SAUSALITO, Calif. — Scientists at the Marine Mammal Center in Sausalito have spent more than two decades studying why California sea lions continue to due from cancer at unprecedented rates.

According to their research, nearly 25% of adult sea lions are developing cancer.

What You Need To Know

  • One in four adult sea lions that end up at the Marine Mammal Center have cancer

  • The Marine Mammal Center is the word's largest marine mammal hospital

  • DDT is a chemical substance that was banned in the 1970s but continues to kill sea lions today

  • Congressional leaders are asking the EPA and HHS leaders to support research that will help determine if DDT is also impacting humans' health

“This is in fact the largest preponderance of cancer in any mammal species that we’ve studied,” said Dr. Jeff Boehm, CEO at the Marine Mammal Center.

The Marine Mammal Center is the world’s largest marine mammal hospital — and also where thousands of sea lions with terminal cancer spend their final days.

“We have uncovered a really alarming problem on the West Coast of the United States, and that’s cancer in California sea lions. We’re linking it to both a virus and persistent chemicals in the ocean,” Boehm explained.

The main chemical compound Boehm is referring to is called dichlorodiphenyltrichloroethane, or DDT, which was used back in the day to kill mosquitoes that spread malaria.

Dr. Frances Gulland, who’s treated thousands of sea lions at the Marine Mammal Center, says one of the goals throughout her years of research is to figure out why sea lions with high levels of DDT continue dying if it’s been decades since the chemical was banned at a federal level.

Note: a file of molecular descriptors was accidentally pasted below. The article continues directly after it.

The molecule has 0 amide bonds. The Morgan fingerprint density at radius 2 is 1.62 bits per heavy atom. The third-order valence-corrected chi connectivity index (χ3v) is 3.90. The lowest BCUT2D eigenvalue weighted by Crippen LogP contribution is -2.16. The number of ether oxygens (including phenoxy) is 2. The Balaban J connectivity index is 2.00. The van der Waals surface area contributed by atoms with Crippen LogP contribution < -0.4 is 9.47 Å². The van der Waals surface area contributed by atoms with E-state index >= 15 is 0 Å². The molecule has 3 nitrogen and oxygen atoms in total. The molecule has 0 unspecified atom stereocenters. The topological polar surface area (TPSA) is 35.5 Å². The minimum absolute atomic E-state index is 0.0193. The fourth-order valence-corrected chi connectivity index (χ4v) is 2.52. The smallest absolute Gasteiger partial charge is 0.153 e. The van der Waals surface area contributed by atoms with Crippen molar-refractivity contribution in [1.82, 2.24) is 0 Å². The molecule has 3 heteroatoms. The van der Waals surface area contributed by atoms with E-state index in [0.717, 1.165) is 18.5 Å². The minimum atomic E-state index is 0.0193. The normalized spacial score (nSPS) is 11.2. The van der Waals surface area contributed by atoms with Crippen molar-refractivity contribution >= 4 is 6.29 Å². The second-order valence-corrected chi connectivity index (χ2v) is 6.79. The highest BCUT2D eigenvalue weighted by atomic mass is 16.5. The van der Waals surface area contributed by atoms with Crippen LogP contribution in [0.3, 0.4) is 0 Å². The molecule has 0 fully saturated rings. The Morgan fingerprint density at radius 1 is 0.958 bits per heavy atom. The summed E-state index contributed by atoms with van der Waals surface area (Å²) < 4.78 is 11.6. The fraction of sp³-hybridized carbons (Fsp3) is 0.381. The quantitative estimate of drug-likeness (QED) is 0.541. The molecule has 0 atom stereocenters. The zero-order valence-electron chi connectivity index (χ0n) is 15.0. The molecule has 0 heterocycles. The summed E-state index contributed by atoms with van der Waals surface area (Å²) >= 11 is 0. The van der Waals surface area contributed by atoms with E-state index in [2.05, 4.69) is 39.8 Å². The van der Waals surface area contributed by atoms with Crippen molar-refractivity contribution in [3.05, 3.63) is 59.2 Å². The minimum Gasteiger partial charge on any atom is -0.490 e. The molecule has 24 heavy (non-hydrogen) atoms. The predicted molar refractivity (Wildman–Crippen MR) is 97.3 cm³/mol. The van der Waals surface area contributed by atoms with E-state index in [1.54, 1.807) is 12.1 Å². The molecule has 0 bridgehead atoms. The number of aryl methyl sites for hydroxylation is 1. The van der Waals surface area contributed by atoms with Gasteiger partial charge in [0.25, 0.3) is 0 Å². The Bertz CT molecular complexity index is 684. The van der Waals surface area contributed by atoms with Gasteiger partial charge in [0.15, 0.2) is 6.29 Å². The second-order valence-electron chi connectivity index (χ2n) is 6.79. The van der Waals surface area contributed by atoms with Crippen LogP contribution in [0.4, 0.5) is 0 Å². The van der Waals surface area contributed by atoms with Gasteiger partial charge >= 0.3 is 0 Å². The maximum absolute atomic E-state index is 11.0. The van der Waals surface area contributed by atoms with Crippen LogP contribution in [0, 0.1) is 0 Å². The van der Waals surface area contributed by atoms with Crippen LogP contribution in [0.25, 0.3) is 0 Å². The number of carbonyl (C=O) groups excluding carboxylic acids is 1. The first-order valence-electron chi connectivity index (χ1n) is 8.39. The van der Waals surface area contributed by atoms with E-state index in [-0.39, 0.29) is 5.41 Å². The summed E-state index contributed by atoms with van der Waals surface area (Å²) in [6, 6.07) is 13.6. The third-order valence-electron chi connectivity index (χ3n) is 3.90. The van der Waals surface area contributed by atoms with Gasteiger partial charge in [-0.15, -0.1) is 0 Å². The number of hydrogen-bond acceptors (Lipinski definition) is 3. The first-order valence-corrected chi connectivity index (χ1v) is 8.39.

“Suddenly, the pieces of the puzzle came together, and we realized there’s a continual source of DDT into the ocean environment that can contaminate the food chain and hence continue to expose sea lions to DDT,” said Gulland.

The UC Davis veterinarian points out it wasn’t until recently the last couple years that marine scientists discovered as many as 25,000 barrels loaded with DDT near Catalina Island.

“We thought in the 70s that the main source of dumping was a natural pipeline at Palos Verdes that went out to the sea and was discharging a fluid that was contaminated with DDT.

Researchers and scientists are calling on the government to remove the barrels that are lying on the bottom off the Southern California coast.

“What I really hope is that this will make people aware that we put chemicals out there that we have no idea what they do, and it can take 20, 30, 40 years for us to realize they are causing cancer or other health problems,” Gulland said.

Gulland, who also sits on the U.S. Marine Mammal Commission, is hoping federal leaders will make it a priority to remove the barrels from the ocean.

“I’m very excited that our congressional members are interested in this issue,” she said.

Congressman Ted Lieu and members of the California Coastal Caucus recently wrote a letter to the leaders of the Environmental Protection Agency and the U.S. Department of Health and Human Services.

In the letter, Lieu and his colleagues asked the agencies to look into DDT also possibly causing a spike in cancer in humans, since both sea lions and people eat the same fish that contain the substance.

“We request that your agencies take action to answer this critical question as soon as possible. For the long term, we urge more investment into research and studies that will unlock our understanding of risks and disease manifestations from pollutants in our oceans,” the letter stated.

Boehm added that he was grateful to see Congressman Lieu take action after a visit to the Marine Mammal Center a few months ago.

"This an alarm bell for those of us who care about not just sea lions, but the health of the ocean and the health of people," he said. "How might this situation be influencing people?"